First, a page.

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Sprawling over the rolling plains north of Mt Kenya, Lewa Wildlife Conservancy is a prolific wildlife conservancy that is popular with celebrities, conservationists, writers and photographers. Lewa found recent media attention with stories of a Royal romance and the fairytale engagement that followed.

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Visitors to Lewa are privy to some of the most spectacular wildlife viewing that Kenya has to offer: lion, leopard and jackal thrive on the rich diversity of prey that inhabits the area. The Wildlife Conservancy is home to the largest concentration of Grevy’s zebra in the world, and its range of habitats attracts diverse birdlife and hosts over 130 Black and White rhino.

Featuring large tented bedrooms with verandahs and full en-suite bathrooms, Lewa Safari camp offers authentic comfort for its visitors; cozy log fires in the sitting room are perfect for relaxing after a day in the Conservancy. This unique and exclusive retreat offers privileged access to 65,000 acres of private protected wilderness.

Underpinning the glamorous magnetism of Lewa Wildlife Conservancy is a serious mission: a pioneering and pragmatic approach to conservation, founded in the 1970’s, that has developed into a thriving and globally recognised rhino conservation habitat.

Lewa Safari Camp is the only tourist facility within the Conservancy that is owned by the Conservancy. Profits and conservancy fees generated by the camp are reinvested directly into the conservation and community efforts of Lewa Wildlife Conservancy.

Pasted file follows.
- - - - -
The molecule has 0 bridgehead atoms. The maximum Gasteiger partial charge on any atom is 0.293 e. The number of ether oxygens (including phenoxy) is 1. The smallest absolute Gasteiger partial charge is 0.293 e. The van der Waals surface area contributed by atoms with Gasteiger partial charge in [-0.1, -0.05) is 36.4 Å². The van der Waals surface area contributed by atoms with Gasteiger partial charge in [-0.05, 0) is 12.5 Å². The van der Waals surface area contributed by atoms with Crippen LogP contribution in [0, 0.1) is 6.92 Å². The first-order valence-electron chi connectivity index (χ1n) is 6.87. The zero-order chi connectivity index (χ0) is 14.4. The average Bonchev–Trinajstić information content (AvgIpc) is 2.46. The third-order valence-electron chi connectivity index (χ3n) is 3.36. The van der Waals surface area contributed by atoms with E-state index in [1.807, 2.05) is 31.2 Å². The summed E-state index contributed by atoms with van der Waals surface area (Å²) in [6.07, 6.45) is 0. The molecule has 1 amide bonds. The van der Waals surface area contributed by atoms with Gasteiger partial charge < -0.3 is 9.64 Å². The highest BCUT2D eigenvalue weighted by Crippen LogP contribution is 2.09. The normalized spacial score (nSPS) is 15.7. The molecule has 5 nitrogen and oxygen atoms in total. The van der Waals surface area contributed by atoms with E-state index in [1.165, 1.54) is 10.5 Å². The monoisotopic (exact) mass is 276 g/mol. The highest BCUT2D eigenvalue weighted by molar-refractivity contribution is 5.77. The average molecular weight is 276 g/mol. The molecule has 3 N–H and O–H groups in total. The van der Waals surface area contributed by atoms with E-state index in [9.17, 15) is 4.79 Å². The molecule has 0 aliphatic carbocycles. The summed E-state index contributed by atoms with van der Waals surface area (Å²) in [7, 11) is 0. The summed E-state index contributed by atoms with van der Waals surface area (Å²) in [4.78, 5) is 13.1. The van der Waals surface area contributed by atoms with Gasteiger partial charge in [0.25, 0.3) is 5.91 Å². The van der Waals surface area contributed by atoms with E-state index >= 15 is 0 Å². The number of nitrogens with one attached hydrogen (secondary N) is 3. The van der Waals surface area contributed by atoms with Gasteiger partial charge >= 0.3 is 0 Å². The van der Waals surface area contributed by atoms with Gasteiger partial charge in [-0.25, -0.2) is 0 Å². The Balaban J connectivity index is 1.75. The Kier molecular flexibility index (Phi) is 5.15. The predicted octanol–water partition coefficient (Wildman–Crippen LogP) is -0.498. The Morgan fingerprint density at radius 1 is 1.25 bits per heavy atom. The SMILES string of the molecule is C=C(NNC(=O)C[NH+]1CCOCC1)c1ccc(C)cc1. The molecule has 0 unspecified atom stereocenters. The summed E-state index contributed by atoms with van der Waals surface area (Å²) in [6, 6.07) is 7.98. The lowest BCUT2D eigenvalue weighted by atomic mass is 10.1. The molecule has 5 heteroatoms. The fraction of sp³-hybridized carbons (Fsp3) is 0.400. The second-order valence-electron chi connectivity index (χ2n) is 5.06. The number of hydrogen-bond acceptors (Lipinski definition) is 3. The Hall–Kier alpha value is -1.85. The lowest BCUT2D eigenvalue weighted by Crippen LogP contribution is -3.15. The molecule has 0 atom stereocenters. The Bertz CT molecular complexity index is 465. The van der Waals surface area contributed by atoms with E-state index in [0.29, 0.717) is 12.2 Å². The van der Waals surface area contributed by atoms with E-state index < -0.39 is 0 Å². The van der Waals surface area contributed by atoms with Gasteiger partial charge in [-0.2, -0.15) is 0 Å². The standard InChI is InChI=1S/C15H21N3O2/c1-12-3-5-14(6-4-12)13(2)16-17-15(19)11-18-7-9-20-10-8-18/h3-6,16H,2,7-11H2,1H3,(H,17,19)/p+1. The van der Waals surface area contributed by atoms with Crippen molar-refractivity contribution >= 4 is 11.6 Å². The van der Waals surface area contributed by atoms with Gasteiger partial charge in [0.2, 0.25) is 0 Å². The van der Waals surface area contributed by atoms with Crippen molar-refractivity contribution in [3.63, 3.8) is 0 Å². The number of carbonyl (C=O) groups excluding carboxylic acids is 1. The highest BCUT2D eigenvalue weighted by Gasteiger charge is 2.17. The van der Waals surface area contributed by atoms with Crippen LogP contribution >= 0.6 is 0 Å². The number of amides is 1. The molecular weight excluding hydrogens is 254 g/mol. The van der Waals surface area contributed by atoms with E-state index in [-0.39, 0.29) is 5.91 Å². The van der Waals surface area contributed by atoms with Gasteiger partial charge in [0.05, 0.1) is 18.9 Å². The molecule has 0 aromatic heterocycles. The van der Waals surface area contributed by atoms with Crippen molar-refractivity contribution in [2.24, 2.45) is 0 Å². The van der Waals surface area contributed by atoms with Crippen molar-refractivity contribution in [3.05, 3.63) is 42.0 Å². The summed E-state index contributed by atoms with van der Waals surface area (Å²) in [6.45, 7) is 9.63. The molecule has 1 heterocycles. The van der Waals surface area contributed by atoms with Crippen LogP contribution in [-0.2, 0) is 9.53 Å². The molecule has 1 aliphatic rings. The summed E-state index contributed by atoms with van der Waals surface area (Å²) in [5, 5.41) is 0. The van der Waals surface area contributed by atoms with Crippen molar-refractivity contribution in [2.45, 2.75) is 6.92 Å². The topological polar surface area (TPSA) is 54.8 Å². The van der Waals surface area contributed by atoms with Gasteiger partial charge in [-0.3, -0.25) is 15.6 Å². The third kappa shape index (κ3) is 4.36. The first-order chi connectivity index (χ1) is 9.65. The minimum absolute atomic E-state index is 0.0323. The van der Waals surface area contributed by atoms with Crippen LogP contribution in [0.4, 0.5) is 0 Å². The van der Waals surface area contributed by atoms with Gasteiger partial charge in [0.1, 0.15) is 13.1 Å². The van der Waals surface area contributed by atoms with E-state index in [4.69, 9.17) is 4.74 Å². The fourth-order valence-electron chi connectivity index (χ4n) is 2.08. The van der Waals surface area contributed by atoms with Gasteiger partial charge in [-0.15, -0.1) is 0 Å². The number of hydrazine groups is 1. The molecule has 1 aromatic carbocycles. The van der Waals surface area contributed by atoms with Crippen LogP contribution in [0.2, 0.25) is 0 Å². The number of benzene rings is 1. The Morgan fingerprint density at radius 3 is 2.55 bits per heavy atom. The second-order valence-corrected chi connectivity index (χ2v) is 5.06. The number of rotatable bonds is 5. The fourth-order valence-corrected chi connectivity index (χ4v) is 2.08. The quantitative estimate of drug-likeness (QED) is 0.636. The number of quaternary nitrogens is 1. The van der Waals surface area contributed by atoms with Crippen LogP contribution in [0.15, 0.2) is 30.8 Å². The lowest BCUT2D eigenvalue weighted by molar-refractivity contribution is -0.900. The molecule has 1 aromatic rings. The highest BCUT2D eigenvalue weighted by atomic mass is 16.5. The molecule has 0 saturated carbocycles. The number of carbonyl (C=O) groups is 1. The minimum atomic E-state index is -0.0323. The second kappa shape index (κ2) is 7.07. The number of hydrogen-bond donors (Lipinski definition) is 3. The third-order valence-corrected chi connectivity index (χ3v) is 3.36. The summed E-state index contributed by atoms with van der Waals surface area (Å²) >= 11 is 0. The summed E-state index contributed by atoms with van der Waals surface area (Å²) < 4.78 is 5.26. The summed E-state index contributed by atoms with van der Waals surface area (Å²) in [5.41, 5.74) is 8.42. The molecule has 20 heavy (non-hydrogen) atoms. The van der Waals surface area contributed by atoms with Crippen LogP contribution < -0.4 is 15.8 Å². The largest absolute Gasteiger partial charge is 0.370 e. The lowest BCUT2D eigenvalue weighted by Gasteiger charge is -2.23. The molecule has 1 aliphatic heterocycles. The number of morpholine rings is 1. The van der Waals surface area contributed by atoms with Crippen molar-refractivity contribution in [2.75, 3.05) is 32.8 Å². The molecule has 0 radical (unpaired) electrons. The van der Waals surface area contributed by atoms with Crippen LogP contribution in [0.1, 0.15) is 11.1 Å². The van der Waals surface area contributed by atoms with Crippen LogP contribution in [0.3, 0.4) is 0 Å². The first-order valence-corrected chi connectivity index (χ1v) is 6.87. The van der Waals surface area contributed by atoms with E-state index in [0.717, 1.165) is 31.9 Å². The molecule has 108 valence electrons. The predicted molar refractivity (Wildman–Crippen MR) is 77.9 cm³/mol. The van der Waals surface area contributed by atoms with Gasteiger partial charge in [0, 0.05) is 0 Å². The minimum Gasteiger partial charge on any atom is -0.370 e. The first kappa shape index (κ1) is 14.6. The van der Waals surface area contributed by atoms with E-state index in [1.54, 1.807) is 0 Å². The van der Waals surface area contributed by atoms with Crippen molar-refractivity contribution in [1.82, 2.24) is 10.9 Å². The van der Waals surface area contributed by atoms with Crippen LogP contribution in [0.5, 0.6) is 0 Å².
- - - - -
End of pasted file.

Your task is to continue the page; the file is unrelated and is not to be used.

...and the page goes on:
The Conservancy

The conservancy covers 65,000 acres, a vast wilderness. Lewa has dramatic views to the south of snow capped Mt. Kenya, and to the north down to the arid lands of Tassia and Il Ngwesi. It has many diverse habitats from pristine forest, fertile grasslands, extensive springs and acacia woodland.

Registered as a rhino conservancy in 1983, the conservancy is famous for its successful rhino and Grevy zebra breeding, two endangered species; Lewa is home to 10% of Kenya’s rhino, and 20% of the worlds population of Grevy zebra. The whole conservancy is fenced, and the conservancy employs over 150 rangers. The conservancy does extensive outreach work into the surrounding communities with its Community Development Program, including healthcare, education, micro-finance, and water projects – in order to share with the community the benefits of wildlife.

With over 70 recorded mammal species within the conservancy, for guests, the wildlife experience is unrivalled.

Conservation

Conservation

Lewa Wildlife Conservancy was previously a cattle ranch owned by David and Delia Craig, who together with Ana Mertz and Peter Jenkins, initially set aside 5,000 acres to protect and breed rhinos, whose population had dropped precipitously from 20,000 to less than 300 in the 1970′s.

Africa’s Endangered Black Rhinos

Africa’s Endangered Black Rhinos

One of the most intriguing animals on the planet is the black rhinoceros. This distinctive mammal can reach weights of 1400 kg and prefers a solitary existence. The black rhinoceros is in jeopardy of extinction and would certainly have fared much better had hunters and poachers not pursued them for many years.

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